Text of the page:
Somewhere, out there, beneath the pale moonlight… someone’s thinking of us — that is, the Jewish population — and making a children’s movie to celebrate our often somber but wholly rich heritage and historical background. Today’s installment of Hollywood.com’s The Bright Lights of Hanukkah came about in 1986, predating most of our treasured benchmarks of the recognition of Judaism in mainstream pop culture: before The Maccabeats, Ross Geller’s Holiday Armadillo, the Rugrats Hanukkah special, Sesame Street‘s sixth installment of Shalom Sesame, or Saturday Night Live‘s Hanukkah Harry, there was the animated Universal Pictures movie An American Tail: the very first example I can remember of seeing my religion and its solstice holiday acknowledged in a movie or on a television show.
An American Tail, a parable for the Holocaust, opens in a dank hole in Nazi/cat-occupied Russia, with the Jewish Mousekewitz family celebrating a bittersweet Hanukkah, gripping their customs with ardor despite the danger in said practice. When Papa Mousekewitz bestows upon his young son Fievel — a derivative (or misspelling) of the masculine Yiddish nickname Feivel, which comes from Feibush — an oversized blue cap that would rest upon the latter’s head eternally, it was the first time, in a long history of watching moving scenes of Christmas gifts transpose from parent to child, that many of us got to see a heartfelt Hanukkah moment on the big screen.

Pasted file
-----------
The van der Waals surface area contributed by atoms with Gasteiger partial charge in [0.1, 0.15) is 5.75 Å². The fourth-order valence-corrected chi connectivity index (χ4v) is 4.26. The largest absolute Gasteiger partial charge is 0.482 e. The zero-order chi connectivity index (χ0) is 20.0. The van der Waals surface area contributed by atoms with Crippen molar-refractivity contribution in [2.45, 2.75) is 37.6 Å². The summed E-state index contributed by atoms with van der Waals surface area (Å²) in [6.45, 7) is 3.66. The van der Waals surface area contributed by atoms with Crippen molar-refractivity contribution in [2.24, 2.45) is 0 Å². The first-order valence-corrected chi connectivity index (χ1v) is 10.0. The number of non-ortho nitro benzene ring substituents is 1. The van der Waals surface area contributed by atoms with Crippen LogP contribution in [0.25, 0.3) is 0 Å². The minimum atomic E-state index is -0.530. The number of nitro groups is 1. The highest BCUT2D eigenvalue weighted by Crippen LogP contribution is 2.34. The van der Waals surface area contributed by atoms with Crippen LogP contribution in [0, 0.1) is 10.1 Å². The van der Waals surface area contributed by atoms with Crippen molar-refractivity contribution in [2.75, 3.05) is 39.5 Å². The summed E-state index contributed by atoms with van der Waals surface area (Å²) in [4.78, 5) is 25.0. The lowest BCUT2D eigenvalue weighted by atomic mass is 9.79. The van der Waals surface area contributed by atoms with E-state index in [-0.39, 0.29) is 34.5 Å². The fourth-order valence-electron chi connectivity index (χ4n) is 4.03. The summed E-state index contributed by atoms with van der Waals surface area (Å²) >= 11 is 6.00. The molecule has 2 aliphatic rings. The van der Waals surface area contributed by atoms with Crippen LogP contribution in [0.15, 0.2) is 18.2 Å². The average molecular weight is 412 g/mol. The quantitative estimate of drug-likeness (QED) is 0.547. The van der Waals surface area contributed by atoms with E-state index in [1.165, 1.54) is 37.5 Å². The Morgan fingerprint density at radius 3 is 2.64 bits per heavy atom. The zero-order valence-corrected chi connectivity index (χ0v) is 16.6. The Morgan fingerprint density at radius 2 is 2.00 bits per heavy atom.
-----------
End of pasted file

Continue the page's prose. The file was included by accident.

When you’re a child whose culture hasn’t gotten much of the cinematic spotlight, it’s an emotional thrill, and quite possibly a self-esteem boost, to see it center stage in an animated adventure film — one that all of your friends would be seeing and quoting well into their nostalgic adulthoods. The great thing about An American Tail is that it isn’t at all a movie directed at Jewish children. Without knowing a lick about Judaism, you can appreciate and relate to the unbelievably exciting, sad, and funny journey of Fievel, who vows to reunite with his family after being separated from the rest of them on their quest to the safe haven of America. But to young members of the tribe, the movie (Steven Spielberg’s first animated production, in fact) offers that bonus that this hero, beloved and admired by all, is one of us: someone with whom we share a special common bond.
[Photo Credit: Universal Pictures]